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JEC Biofuels Programme Overview of Results

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1 JEC Biofuels Programme Overview of Results
05/25/00 JEC Biofuels Programme Overview of Results EUCAR = European Council for Automotive R&D A joint study by JRC / EUCAR / CONCAWE CONCAWE 1

2 Presentation Outline Slides Note 3 Executive Summary 4 – 5
JEC Biofuels Programme – 8 Background to the Study – 11 “Fleet & Fuels” Model – 18 Non-road Transport Sectors – 20 Reference Case – 25 RED Implementation Scenarios 26 – 33 Sensitivity Analysis – 38 Biofuel Supply Outlook – 46 Summary – 48 JEC Biofuels Programme: Contributors 49 Appendix – 89

3 Note The JEC Biofuels Program is a technical exercise intended to assess possible biofuel implementation scenarios for achieving EU renewable energy targets in the transport sector by These scenarios have been assessed by modelling and other analyses. The JEC “Fleet & Fuels” (F&F) Model is a simulation tool for scenario assessment What the model does: The model is a scenario assessment tool that enables the user to simulate the possible development of the European vehicle fleet as well as the total fuel and biofuel demand to The model is based on a historically reasonable 2010 reference case and assumes trends in the fleet, fuel and market development over the coming decade. It further allows the evaluation of important RED and FQD targets as well as the sensitivity of the results to vehicle fleet, fuels, and biofuels assumptions. What the model does not do: Due to the assumptions and simplifications selected for this study, the model is not a quantitative tool for predicting the future. No model can truly do this. The model does not lead to a single globally optimized solution but does allow a side-by-side comparison of various scenarios of fleet and fuel development. The model does not assess the cost implications associated with the fleet & fuel scenarios. Disclaimer This exercise is not intended to commit the JEC partners to deliver any particular scenario or conclusion included in this study.

4 1. Executive Summary: Key Conclusions
The JEC RED scenario analysis is characterized by its objectives: Focus is on the technical feasibility of the 10% energy RED*) target with an associated calculation of FQD**) Article 7a GHG savings Realistic assumptions made regarding vehicles, fuels and renewables Study does not assess viability, costs, or logistics of analyzed scenarios Study also does not assess commercial readiness of analyzed scenarios “Integrated Approach”, i.e. all transport modes and actors are considered although with a focus on road transport Overall the RED implementation scenarios should be viewed in light of: RED-% from each scenario depends on the underlying assumptions and should be considered as “theoretically achievable” Scenario results have been further studied by sensitivity analyses *) RED: EU Renewable Energy Directive (Dir 2009/28/EC) **) FQD: EU Fuel Quality Directive (Dir 2009/30/EC)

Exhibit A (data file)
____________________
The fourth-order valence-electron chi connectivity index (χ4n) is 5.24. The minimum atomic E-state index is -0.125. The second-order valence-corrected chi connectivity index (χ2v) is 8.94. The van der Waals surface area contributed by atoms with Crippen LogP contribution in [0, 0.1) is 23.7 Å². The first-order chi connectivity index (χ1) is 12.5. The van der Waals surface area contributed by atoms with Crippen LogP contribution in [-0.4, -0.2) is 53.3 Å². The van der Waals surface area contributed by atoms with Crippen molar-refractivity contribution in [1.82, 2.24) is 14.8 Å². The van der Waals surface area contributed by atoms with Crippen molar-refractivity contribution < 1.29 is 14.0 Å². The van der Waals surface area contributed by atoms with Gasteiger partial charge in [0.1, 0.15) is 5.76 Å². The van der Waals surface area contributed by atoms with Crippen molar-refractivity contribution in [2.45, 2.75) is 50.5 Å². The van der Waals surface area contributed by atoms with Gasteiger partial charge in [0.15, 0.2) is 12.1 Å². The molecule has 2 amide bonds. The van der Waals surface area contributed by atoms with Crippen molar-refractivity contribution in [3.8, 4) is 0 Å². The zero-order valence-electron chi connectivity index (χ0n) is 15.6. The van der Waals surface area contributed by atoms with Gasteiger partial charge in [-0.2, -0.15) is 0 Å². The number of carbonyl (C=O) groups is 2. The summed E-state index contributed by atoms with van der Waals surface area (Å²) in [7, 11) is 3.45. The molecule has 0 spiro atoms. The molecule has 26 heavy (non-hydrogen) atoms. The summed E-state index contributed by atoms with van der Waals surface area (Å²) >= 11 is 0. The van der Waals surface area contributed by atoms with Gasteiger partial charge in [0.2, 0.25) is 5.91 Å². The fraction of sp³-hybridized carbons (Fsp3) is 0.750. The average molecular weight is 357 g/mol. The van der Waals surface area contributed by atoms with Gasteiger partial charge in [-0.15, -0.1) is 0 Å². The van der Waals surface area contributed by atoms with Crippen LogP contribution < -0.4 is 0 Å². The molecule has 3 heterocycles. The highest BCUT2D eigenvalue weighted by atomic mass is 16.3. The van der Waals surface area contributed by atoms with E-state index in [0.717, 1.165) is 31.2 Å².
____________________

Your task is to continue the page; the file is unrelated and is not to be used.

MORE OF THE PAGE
5 1. Executive Summary: Key Conclusions
Scenarios exist that achieve the RED 10% energy target for renewable energy in the transport sector with the given assumptions None of these scenarios achieves the minimum 6% GHG target (FQD Art. 7a) with the given assumptions (ILUC* not considered) Realization of the scenarios depend on : Biofuel supply, especially the availability of sustainable biofuels to Europe CEN specifications, potential vehicle compatibility and pace of introduction Compatibility of the supply and distribution system for all fuel products Non-road contributions to RED-%, especially HVO/BTL use by the aviation sector Each scenario would need policy measures (including incentives) to enable a smooth transition from today to the “theoretically achievable” projections Much more technical work is needed to ensure feasibility of these scenarios and compatibility with upcoming Euro 6 emissions limits Compatibility of vehicles with higher biofuel blends still to be proven and will require time, testing and investment Multi-stakeholder coordination and timely decisions will be essential Seamless transition is important to ensure continued customer confidence ILUC*: Indirect Land Use Change

6 2. JEC Biofuels Programme: A Short History
The JEC research collaboration was initiated in 2000 by JRC: Joint Research Centre of the European Commission EUCAR: European Council for Automotive R&D CONCAWE: Research Association of the European Oil Refining Industry Collaborative Projects : Projects Completed Well-to-Wheels (WTW) Study Versions 1, 2b, and 2c ( ) WTW Study Version 3: enhancing pathways and vehicles ( ) Impact of ethanol on vehicle evaporative emissions (SAE ) Impact of ethanol in petrol on fuel consumption and emissions (report in preparation) : Projects In-progress : Major revision of WTW Study (Version 4) : JEC Biofuels Programme for a 2020 time horizon

7 2. JEC Biofuels Programme: Objectives
Objectives of the JEC Biofuels Programme: Clarify the opportunities and barriers to achieve 10% renewable energy (on an energy basis) in the transport sector by 2020 Focus on road transport with the development of an EU27+2 “Fleet & Fuels” Model as the main supporting tool Focus on conventional and alternative fuels and biofuel blends while accounting for growth in alternative powertrains over decade Develop biofuel implementation scenarios in which the introduction of biofuel blends to meet the 2020 target is seamless to consumers and results in no detrimental impact on vehicle performance and emissions Three-year JEC Program initiated in February, 2008 ( )